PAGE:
I've also been using Win8 for a while and can't comprehend the torrent of hate and ridicule being heaped on it here on the Reg. To me it's a nice change, a fresh look, I really like the live tiles. It livens things up and It took me 5 minutes to figure it all out. The high-tech early-adopter types that post here apparently have outgrown their youthful interest in the 'new' and would now like things to remain changeless until they're are lowered into their massive stone tombs. How sad, really.
To be honest, I never got past the headline of "Somebody-or-Other says Windows 8 is a 'catastrophe' for PC biz. I've quit reading all the hatchet jobs on Metro that the Reg has been running lately and I assumed this was just another in that continuing series.
So just apply my comment to whatever Metro story they run tomorrow :-)
The Reg has become your one-stop-shop for Microsoft hatred. Not a day now goes by that they don't find some pundit or 'expert', somewhere, to tell us that we'll never be able to figure out Windows 8. Apparently, over the last 10 years or so, our species has lost the ability to learn and understand a new computer interface. We can no longer adapt to change; Congress will have to pass legislation freezing Windows at version 7 and the courts will throw out Metro.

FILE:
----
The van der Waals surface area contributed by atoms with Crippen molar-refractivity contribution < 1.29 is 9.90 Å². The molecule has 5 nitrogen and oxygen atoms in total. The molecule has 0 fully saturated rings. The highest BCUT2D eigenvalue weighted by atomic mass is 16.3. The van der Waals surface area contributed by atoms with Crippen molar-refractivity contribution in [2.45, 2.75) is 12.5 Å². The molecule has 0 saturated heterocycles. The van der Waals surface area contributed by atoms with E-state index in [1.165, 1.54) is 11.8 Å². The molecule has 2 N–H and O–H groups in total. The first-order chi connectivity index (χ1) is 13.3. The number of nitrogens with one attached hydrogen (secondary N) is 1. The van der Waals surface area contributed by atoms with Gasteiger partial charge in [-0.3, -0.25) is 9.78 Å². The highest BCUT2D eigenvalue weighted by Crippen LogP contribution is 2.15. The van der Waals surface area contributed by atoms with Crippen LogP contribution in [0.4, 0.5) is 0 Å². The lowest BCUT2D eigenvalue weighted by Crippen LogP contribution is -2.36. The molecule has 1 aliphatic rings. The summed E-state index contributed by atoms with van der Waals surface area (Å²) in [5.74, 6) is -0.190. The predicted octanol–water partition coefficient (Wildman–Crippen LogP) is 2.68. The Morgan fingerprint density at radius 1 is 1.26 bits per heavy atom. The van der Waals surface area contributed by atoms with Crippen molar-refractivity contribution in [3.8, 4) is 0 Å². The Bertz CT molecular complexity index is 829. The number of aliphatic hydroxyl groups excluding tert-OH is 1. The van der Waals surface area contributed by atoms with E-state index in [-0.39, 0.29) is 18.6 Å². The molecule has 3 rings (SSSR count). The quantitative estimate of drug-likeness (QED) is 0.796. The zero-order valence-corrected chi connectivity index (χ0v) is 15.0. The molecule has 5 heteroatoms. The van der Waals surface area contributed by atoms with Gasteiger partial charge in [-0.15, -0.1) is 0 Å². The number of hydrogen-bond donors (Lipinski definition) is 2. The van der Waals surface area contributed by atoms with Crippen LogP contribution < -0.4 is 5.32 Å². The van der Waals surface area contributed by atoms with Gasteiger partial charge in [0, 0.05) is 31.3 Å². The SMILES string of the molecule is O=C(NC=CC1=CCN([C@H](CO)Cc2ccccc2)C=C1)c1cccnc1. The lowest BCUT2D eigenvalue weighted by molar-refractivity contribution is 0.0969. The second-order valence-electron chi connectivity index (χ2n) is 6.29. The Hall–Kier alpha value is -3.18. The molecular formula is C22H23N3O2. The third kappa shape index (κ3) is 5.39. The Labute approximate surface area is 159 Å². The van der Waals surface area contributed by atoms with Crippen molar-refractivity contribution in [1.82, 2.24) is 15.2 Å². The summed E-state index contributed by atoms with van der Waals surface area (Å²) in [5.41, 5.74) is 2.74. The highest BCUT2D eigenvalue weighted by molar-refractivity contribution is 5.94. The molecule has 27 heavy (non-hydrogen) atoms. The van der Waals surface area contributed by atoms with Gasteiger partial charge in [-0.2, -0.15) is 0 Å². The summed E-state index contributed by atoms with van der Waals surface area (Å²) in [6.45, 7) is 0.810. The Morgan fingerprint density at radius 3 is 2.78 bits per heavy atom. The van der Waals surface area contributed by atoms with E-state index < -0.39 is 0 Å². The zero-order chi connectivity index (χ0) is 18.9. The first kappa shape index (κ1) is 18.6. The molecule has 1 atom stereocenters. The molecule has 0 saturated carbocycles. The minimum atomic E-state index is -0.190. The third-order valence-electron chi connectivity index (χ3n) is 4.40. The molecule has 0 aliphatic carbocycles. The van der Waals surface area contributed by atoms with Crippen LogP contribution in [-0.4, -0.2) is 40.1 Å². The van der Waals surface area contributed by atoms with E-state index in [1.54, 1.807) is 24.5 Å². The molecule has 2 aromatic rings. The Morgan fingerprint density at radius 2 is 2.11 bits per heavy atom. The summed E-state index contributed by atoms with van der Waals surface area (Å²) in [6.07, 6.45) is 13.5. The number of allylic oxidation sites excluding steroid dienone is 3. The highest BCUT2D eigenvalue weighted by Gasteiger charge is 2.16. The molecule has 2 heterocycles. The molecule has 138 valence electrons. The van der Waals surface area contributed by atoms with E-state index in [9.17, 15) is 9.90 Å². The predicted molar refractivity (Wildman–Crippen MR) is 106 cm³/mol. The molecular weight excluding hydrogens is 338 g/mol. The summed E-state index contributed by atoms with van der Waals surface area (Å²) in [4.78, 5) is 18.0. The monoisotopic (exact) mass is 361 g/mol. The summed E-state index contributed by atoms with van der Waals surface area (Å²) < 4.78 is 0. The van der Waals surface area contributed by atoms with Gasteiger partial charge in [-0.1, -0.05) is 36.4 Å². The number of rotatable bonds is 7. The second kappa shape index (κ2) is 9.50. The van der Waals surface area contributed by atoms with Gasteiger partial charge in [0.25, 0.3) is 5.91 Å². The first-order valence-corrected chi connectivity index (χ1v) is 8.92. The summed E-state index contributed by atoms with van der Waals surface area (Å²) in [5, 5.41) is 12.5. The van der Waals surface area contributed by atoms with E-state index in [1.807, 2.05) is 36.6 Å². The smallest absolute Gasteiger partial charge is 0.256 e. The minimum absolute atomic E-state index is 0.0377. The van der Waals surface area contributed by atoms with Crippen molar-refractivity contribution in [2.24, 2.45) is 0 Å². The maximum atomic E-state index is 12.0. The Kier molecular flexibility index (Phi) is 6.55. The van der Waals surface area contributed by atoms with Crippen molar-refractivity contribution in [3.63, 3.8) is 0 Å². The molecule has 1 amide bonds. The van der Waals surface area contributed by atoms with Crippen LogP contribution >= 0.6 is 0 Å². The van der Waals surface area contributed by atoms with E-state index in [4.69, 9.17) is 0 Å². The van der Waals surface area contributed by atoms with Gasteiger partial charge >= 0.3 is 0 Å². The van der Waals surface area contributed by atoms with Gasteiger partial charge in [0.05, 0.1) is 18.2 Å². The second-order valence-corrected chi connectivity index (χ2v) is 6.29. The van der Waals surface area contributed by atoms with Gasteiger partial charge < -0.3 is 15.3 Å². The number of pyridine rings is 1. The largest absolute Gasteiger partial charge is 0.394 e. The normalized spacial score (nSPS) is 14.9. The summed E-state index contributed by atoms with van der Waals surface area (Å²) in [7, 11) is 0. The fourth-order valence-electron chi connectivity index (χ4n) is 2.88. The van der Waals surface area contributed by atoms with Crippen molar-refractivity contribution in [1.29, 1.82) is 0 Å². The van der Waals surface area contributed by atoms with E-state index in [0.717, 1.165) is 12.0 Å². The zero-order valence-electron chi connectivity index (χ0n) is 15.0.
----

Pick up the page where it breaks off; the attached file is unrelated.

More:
While I think MS really stuck it to Nokia by announcing that WP8 won't run on phones bought today - I agree that the future looks quite a bit brighter. Late this year, people will go in stores and see the cool-looking Metro interface running identically on PCs, laptops and phones, and that I think will be pretty compelling.
Let the downvotes begin!
It's crazy isn't it? All these top computer professionals ranting about how they won't be able to do their work, how nobody will be able to figure out this new interface, how it was designed purely as a means of torture by a giant corporation employing people who hate life. Meanwhile their 8 year old kids will be using Metro just fine from day 1, and laughing at how angry Dad gets about it.
"desktops have a keyboard and a mouse; and as much as this doesn’t make any sense, it seems to me that Microsoft forgot about this when they designed Windows 8"
Yes, I'm sure that's exactly what happened. Microsoft forgot about the keyboard and the mouse.
This is the sort of penetrating analysis that brings in the big bucks for Gartner Group?
I've been using the Win8 preview for a while now and the keyboard and mouse seem to work fine. Maybe I need to pay more attention.